Showing posts from May, 2011

Animals and Indonesia

Four Corners last night aired a disturbing story about the appalling conditions in some Indonesian abattoirs involved in slaughtering cattle exported live from Australia. The painful, drawn-out killing of the cattle was the stuff of nightmares, and reflects badly both on the Indonesian abattoirs and their staff, as well as the Australian meat industry figures who knew there were problems but allowed it to continue. It has been interesting to observe the way animals are treated in Indonesia. Not well, in many cases. Monkeys are dressed in silly outfits and forced to perform stunts on the side of the road. Live chickens are strung up by their feet, tightly clustered in batches as they are transported to the market. Scrawny cats are kicked and teased by children as they scrounge for scraps of food in piles of rubbish. In a way, these things are not surprising. This is a poor country in which many people are struggling to make ends meet. Animals are considered almost exclusively for t

Suction cups, ear candling and other bunkum

I'm a sceptic. And proud. I mean 'sceptic' in the real sense, not the way it has been used as a euphemism in the climate change debate for a head-in-the-sand denialist. (As it happens, I suspect a real sceptic would rationally assess the evidence and conclude there is reason to take action to reduce carbon emissions, if only as a precaution against calamity.) My scepticism is all about seeking out evidence to assess a given proposition, and stripping out emotion and subjectivity in working out what is genuine, and what is merely wishful thinking. For that reason, I'm doubtful about the merits of medical treatment outside the mainstream. My reasoning is best encapsulated by the quite brilliant Tim Minchin and his beat poem, Storm : “By definition”, I begin “Alternative Medicine”, I continue “Has either not been proved to work, Or been proved not to work. You know what they call “alternative medicine” That’s been proved to work? Medicine.” For me that knoc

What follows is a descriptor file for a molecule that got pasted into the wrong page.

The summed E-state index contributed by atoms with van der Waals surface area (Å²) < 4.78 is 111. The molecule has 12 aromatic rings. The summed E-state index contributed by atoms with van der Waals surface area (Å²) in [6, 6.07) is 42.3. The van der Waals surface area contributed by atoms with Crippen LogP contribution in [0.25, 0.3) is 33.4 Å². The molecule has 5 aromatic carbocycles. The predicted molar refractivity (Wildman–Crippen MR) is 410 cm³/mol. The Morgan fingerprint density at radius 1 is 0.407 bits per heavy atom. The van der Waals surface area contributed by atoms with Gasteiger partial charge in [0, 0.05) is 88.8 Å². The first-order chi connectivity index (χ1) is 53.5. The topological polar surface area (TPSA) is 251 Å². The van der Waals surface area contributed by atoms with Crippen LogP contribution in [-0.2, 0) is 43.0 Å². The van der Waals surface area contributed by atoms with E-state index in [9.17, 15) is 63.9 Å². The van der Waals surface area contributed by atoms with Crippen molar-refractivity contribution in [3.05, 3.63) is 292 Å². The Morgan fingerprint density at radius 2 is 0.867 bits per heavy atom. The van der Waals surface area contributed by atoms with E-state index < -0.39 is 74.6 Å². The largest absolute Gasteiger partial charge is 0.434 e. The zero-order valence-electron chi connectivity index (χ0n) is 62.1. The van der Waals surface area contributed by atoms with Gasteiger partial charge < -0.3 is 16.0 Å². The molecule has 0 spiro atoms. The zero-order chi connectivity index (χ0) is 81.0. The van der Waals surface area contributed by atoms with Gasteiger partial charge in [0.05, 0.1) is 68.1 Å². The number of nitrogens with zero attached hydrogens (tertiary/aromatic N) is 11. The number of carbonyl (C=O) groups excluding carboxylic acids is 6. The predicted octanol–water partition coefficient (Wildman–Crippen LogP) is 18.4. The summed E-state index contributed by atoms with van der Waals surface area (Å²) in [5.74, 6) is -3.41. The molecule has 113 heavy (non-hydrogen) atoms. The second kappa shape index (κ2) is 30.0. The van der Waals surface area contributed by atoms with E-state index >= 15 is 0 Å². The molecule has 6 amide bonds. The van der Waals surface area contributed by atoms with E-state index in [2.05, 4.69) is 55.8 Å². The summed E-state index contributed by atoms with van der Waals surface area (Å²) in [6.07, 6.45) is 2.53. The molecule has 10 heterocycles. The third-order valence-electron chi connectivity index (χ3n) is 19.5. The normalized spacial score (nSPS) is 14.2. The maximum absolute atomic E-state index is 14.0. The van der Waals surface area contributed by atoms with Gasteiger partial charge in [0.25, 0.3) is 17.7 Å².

Prison no impediment for terrorists

New research from the Australian Strategic Policy Institute suggests Indonesia's prisons, far from setting terrorist inmates on the straight-and-narrow, are giving them space to organise themselves and plan new attacks. The full report is available here , but Greg Sheridan has two interesting pieces on the study in The Australian today. In his news piece , he summarises the research thus: TERRORISTS have set up shadow governments in Indonesian prisons, recruiting members, sending money from jail to jail and, at least once, co-ordinating an attack outside. They run businesses, use mobile phones to preach sermons to followers outside and dominate prison mosques, says a report released last night by the Australian Strategic Policy Institute. And in his analysis piece , he explains the significance of the research: It is worth noting that this kind of fresh, empirical evidence is as precious as gold in the war on terror. Instead of attributing motives and causes and syndr